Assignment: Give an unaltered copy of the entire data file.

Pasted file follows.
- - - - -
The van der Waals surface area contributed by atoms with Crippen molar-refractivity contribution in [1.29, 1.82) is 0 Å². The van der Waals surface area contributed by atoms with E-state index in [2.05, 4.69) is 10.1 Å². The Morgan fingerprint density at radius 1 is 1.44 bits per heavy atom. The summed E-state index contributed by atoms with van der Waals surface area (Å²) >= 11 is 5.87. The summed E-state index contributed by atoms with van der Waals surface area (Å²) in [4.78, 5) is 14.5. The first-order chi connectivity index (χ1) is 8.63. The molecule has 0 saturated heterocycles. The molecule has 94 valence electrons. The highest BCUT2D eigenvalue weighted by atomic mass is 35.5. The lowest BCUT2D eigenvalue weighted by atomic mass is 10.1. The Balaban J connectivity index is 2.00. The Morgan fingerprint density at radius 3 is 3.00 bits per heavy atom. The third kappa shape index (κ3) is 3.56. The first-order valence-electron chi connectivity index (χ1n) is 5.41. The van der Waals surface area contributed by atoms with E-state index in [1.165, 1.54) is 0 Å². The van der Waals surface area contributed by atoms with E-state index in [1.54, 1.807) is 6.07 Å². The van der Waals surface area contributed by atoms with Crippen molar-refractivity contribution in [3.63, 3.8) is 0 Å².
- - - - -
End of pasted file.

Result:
The van der Waals surface area contributed by atoms with Crippen molar-refractivity contribution in [1.29, 1.82) is 0 Å². The van der Waals surface area contributed by atoms with E-state index in [2.05, 4.69) is 10.1 Å². The Morgan fingerprint density at radius 1 is 1.44 bits per heavy atom. The summed E-state index contributed by atoms with van der Waals surface area (Å²) >= 11 is 5.87. The summed E-state index contributed by atoms with van der Waals surface area (Å²) in [4.78, 5) is 14.5. The first-order chi connectivity index (χ1) is 8.63. The molecule has 0 saturated heterocycles. The molecule has 94 valence electrons. The highest BCUT2D eigenvalue weighted by atomic mass is 35.5. The lowest BCUT2D eigenvalue weighted by atomic mass is 10.1. The Balaban J connectivity index is 2.00. The Morgan fingerprint density at radius 3 is 3.00 bits per heavy atom. The third kappa shape index (κ3) is 3.56. The first-order valence-electron chi connectivity index (χ1n) is 5.41. The van der Waals surface area contributed by atoms with E-state index in [1.165, 1.54) is 0 Å². The van der Waals surface area contributed by atoms with E-state index in [1.54, 1.807) is 6.07 Å². The van der Waals surface area contributed by atoms with Crippen molar-refractivity contribution in [3.63, 3.8) is 0 Å².